How else would one explain a love affair that brought great delight in the beginning and then turned out to be sweet poison? How else would one explain one’s departure from a place and people that gave a bleeding heart and then proved to be a blessing in disguise?
So how does one live life? What belief, what philosophy does one hold on to when the uncertainty of life makes it impossible to go on any further, when an idea of the future (at least a vague idea) becomes necessary to choose further direction?
After 28 years of living, I still don’t know. The confusion continues to grow.
When I look back, the once jagged, serrated line has smoothened itself considerably. (Even the straightness of the curve becomes monotonous after a while!). But out of sheer inability to move further without having a clue of what lies ahead, there arises a necessity to plot the future curve. And for lack of an alternate method to plot that curve, I will assume that the trend of the immediate past will continue and the curve will eventually smoothen itself completely.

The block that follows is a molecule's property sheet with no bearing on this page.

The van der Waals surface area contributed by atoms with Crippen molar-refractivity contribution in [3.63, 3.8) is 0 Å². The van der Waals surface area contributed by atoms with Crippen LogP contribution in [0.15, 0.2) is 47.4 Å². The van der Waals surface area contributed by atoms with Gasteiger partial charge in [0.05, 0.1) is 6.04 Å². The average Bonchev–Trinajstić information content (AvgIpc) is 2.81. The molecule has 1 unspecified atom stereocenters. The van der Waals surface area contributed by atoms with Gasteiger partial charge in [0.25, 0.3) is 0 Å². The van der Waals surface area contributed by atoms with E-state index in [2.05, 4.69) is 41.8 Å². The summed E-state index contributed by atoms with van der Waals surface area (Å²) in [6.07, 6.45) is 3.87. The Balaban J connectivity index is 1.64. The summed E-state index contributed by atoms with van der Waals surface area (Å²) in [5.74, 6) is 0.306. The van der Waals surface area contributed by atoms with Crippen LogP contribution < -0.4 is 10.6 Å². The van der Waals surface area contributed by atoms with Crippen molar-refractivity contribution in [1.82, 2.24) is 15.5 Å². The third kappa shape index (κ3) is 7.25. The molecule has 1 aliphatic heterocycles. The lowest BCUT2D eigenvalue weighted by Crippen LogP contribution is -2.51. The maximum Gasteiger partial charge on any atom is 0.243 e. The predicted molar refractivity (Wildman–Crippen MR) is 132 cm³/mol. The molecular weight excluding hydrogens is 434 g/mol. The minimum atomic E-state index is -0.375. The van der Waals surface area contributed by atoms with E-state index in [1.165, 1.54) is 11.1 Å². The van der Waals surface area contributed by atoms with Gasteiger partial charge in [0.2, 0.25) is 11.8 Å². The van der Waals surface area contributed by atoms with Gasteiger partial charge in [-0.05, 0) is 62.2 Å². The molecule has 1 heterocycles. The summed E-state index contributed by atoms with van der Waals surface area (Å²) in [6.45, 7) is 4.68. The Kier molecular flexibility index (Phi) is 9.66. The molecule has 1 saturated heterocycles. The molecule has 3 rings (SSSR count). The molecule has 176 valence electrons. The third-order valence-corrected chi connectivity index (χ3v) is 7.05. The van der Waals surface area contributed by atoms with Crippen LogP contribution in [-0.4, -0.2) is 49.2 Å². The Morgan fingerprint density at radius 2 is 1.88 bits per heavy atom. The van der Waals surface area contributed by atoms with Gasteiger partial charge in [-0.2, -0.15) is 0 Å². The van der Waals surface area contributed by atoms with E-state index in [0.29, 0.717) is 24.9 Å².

As I continue to reflect thus, I am convinced about one thing. The curve that has evolved in all these years, is much better than the one I would have drawn if the pencil were in my hands and if I were free to design my life as I pleased. Ah! Destiny!
I had (more than once) almost sacrificed long term harmony in quest for short term gratification…
For short term gratification always disguises itself as the “bird in hand” while making long term harmony seem like “two in the bush”!
Just wondering… If you take the graph sheets of all those who have lived long, in all probability, the graphs will be unclean; one line or curve and many stray dots that do not fit the curve.
Whether the curve indicates the grand design or a combination of destiny and human efforts that fit into the grand design is debatable.
But of the stray dots, it can be certainly said, that they indicate several unsuccessful attempts by man to defy his destiny, his inability to understand the grand design and his efforts therefore (in vain) to move in a path that was never meant for him.